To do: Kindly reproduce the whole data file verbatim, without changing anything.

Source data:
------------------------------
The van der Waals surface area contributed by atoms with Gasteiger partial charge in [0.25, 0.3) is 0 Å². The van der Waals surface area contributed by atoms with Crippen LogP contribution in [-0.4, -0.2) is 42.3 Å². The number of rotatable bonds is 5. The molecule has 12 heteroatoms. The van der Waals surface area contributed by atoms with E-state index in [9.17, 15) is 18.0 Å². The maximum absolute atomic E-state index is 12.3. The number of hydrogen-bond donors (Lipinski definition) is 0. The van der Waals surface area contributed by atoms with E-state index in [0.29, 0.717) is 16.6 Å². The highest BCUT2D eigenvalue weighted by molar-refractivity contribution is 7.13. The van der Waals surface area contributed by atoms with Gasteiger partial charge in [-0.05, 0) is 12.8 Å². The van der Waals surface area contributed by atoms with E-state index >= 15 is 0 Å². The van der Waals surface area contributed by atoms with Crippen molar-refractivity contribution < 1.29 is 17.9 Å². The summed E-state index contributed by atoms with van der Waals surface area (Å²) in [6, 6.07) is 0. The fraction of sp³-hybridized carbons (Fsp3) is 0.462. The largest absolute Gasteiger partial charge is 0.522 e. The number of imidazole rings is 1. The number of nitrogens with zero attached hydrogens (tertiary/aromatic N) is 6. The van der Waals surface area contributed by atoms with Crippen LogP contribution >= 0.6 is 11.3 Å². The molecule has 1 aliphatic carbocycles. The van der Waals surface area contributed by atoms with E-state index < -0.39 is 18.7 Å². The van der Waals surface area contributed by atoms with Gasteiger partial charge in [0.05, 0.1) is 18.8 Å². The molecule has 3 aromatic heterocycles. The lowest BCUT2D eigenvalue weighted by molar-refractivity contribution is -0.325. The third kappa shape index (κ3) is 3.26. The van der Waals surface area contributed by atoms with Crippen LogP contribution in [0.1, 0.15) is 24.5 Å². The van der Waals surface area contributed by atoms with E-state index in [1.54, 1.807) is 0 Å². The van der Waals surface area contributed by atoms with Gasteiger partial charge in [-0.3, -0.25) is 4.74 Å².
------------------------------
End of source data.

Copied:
The van der Waals surface area contributed by atoms with Gasteiger partial charge in [0.25, 0.3) is 0 Å². The van der Waals surface area contributed by atoms with Crippen LogP contribution in [-0.4, -0.2) is 42.3 Å². The number of rotatable bonds is 5. The molecule has 12 heteroatoms. The van der Waals surface area contributed by atoms with E-state index in [9.17, 15) is 18.0 Å². The maximum absolute atomic E-state index is 12.3. The number of hydrogen-bond donors (Lipinski definition) is 0. The van der Waals surface area contributed by atoms with E-state index in [0.29, 0.717) is 16.6 Å². The highest BCUT2D eigenvalue weighted by molar-refractivity contribution is 7.13. The van der Waals surface area contributed by atoms with Gasteiger partial charge in [-0.05, 0) is 12.8 Å². The van der Waals surface area contributed by atoms with E-state index >= 15 is 0 Å². The van der Waals surface area contributed by atoms with Crippen molar-refractivity contribution < 1.29 is 17.9 Å². The summed E-state index contributed by atoms with van der Waals surface area (Å²) in [6, 6.07) is 0. The fraction of sp³-hybridized carbons (Fsp3) is 0.462. The largest absolute Gasteiger partial charge is 0.522 e. The number of imidazole rings is 1. The number of nitrogens with zero attached hydrogens (tertiary/aromatic N) is 6. The van der Waals surface area contributed by atoms with Crippen LogP contribution >= 0.6 is 11.3 Å². The molecule has 1 aliphatic carbocycles. The van der Waals surface area contributed by atoms with E-state index < -0.39 is 18.7 Å². The van der Waals surface area contributed by atoms with Gasteiger partial charge in [0.05, 0.1) is 18.8 Å². The molecule has 3 aromatic heterocycles. The lowest BCUT2D eigenvalue weighted by molar-refractivity contribution is -0.325. The third kappa shape index (κ3) is 3.26. The van der Waals surface area contributed by atoms with Crippen LogP contribution in [0.1, 0.15) is 24.5 Å². The van der Waals surface area contributed by atoms with E-state index in [1.54, 1.807) is 0 Å². The van der Waals surface area contributed by atoms with Gasteiger partial charge in [-0.3, -0.25) is 4.74 Å².